Close Call! Branding Horror Stories!

Branding horror stories are a dime a dozen.

As the face of the company, a lot of time and money go into establishing your brand’s image. Unfortunately, it’s the simplest of branding mistakes that can have the most profound impact.

Whether it’s an established company’s attempts at rebranding (i.e. RadioShack marketing itself as “The Shack” or Gap alienating its loyal customer base with a drastically different logo), a product that doesn’t work (See Apple Maps—“the most beautiful, powerful mapping service ever,”—taking tourists in Australia 70km in the wrong direction), or a good old ‘lost in translation’ situation (Ford failing to check what Pinto means in Brazilian Portuguese), branding mistakes often times bring serious repercussions.

With that in mind, branding operates in a grey area where every now and then bad publicity can be leveraged to a company’s advantage.

Take Coca-Cola for instance. By 1985, the soft drink giant had been suffering loses in market share. Since more and more were choosing the sweeter taste of Pepsi, diet soft drinks, or non-cola beverages, it seem like the perfect time for a new and improved can of Coke.

Long story short, all hell broke loose. Protest groups popped up across the country; consumers began buying every last can that they could get their hands on (one guy in Texas even filled his basement with $1,000 worth of Coke), and Coke’s consumer hotline went from 400 to 1,500 calls a day.

Considered one of the biggest branding mistakes of all time, the original formula was reintroduced as “Coca-Cola Classic” a mere 79 days after New Coke’s launch, resulting in soaring sales and solidifying the brand as a cultural icon. In the two days following the announcement of Coca-Cola classic, the company received a record 31,600 telephone calls on their hotline.

Although some speculate that New Coke was introduced just to stimulate sales of the original, the point here is that the company managed to use the publicity as an opportunity to remind consumers why they drink Coca-Cola in the first place.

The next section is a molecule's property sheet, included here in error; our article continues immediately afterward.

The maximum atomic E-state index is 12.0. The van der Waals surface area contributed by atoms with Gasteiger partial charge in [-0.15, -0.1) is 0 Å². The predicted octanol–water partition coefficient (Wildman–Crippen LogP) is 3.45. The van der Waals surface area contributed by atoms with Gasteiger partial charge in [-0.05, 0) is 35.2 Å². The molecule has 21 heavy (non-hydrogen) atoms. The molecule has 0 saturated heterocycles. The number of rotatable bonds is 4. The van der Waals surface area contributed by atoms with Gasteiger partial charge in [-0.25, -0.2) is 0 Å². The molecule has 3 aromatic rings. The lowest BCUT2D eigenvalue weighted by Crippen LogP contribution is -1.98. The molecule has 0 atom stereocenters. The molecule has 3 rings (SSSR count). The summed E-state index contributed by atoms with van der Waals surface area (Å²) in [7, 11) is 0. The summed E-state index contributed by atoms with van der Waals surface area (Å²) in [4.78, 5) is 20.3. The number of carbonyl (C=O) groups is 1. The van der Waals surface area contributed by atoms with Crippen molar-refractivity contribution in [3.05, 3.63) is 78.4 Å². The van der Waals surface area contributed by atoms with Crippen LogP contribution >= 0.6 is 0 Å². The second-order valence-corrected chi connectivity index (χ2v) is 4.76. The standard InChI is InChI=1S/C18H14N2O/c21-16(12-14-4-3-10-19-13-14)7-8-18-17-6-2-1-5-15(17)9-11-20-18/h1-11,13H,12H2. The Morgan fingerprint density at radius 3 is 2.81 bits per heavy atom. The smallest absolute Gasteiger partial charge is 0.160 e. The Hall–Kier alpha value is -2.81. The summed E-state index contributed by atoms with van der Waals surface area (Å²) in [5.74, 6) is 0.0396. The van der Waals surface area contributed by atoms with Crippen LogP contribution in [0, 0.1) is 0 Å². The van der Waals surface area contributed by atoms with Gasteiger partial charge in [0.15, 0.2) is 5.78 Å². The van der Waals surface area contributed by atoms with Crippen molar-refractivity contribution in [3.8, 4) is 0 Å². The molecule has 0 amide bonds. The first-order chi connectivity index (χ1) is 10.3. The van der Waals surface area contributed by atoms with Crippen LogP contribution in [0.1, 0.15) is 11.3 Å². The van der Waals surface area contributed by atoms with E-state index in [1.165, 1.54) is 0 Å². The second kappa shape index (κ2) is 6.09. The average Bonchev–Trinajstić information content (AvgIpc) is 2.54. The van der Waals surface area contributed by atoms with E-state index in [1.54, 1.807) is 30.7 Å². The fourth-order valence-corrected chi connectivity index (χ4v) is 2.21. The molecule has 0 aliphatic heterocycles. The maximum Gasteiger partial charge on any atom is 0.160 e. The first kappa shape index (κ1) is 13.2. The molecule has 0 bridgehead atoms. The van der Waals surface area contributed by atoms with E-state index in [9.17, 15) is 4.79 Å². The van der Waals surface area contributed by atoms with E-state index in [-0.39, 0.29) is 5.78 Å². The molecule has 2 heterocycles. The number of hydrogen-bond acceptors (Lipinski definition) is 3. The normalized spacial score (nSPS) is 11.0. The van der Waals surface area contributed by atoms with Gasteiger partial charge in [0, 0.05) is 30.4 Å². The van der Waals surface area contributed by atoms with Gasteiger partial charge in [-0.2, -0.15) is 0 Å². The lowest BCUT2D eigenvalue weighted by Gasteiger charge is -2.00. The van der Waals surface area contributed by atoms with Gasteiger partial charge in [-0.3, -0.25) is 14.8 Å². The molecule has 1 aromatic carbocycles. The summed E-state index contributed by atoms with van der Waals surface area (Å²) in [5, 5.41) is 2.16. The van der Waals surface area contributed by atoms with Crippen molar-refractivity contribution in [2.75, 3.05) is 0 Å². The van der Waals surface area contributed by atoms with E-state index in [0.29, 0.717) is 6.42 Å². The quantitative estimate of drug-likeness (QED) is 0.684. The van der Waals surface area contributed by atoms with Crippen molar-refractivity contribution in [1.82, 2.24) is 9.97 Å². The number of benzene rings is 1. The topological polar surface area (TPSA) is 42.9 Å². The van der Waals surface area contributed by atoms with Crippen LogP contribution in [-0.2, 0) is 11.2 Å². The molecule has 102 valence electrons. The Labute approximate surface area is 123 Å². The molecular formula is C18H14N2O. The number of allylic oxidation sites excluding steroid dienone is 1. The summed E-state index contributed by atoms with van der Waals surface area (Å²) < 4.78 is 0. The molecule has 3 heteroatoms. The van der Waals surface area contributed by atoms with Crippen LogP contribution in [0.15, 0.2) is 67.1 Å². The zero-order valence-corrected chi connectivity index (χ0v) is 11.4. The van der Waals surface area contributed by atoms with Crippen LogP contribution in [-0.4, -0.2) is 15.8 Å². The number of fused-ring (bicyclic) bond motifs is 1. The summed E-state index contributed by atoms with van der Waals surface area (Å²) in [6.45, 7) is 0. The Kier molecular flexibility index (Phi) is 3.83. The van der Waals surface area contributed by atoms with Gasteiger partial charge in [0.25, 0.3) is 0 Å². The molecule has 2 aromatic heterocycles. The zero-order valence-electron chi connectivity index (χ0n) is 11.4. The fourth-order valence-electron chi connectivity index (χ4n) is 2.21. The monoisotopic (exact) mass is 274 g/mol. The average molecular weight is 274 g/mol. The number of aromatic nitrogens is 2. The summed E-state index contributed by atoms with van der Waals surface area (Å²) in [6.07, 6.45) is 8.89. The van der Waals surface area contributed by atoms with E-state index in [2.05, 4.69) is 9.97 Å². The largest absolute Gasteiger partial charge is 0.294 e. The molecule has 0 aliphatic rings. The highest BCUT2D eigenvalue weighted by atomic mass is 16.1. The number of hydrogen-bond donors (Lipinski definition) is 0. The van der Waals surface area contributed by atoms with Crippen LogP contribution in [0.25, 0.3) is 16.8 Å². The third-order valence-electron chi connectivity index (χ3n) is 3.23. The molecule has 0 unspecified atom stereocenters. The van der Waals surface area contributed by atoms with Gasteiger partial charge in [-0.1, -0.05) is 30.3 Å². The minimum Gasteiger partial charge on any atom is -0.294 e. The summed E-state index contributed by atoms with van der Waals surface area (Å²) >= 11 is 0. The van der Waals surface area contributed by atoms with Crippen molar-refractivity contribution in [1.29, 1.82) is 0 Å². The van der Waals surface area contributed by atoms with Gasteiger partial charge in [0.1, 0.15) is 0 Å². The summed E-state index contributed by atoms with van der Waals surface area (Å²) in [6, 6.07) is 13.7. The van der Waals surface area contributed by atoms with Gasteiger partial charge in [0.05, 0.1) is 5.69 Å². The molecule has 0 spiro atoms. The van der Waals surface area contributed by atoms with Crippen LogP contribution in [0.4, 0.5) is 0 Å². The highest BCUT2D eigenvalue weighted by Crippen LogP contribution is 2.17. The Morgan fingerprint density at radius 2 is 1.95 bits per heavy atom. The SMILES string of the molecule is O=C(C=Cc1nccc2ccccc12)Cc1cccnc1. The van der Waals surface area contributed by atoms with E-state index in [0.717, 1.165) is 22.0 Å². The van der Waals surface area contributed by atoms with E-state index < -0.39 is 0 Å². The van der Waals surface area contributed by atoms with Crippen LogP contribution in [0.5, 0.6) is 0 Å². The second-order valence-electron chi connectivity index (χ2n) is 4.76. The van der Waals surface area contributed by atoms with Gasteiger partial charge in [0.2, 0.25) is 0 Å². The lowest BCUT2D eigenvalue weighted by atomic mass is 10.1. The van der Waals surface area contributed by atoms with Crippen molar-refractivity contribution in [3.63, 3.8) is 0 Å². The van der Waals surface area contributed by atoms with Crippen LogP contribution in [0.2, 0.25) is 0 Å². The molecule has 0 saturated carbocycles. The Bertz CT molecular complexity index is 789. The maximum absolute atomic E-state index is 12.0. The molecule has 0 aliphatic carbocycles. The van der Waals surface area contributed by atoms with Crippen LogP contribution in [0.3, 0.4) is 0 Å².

Furthermore, with the soft drink back in the spotlight, Coca-Cola positioned its return-to-form as part of its company mission to inspire employees to take intelligent risks, and credit such obstacles for the brand’s longevity.

Similarly, Coke’s strategic partner McDonald’s was recently met with backlash on social media after introducing Happy, their new Happy Meal brand ambassador. But whereas, Coke listened to the people’s criticisms—McDonald’s relished in it by responding with Happy Tweets of their own:

In fact, the fast food giant even went as far as to release a statement in response to the haters explaining how social media is a great place to express opinions “… but not all comments reflect the broader view.”

And they were right.

Happy succeeded in capturing the attention of the media. Afterall, for every hater who tweeted or shared Happy’s image (not factoring in the news outlets who reported on the backlash) was another person giving McDonald’s advertising they did not have to pay for.

Sometimes, there really is no such thing as bad publicity.

 

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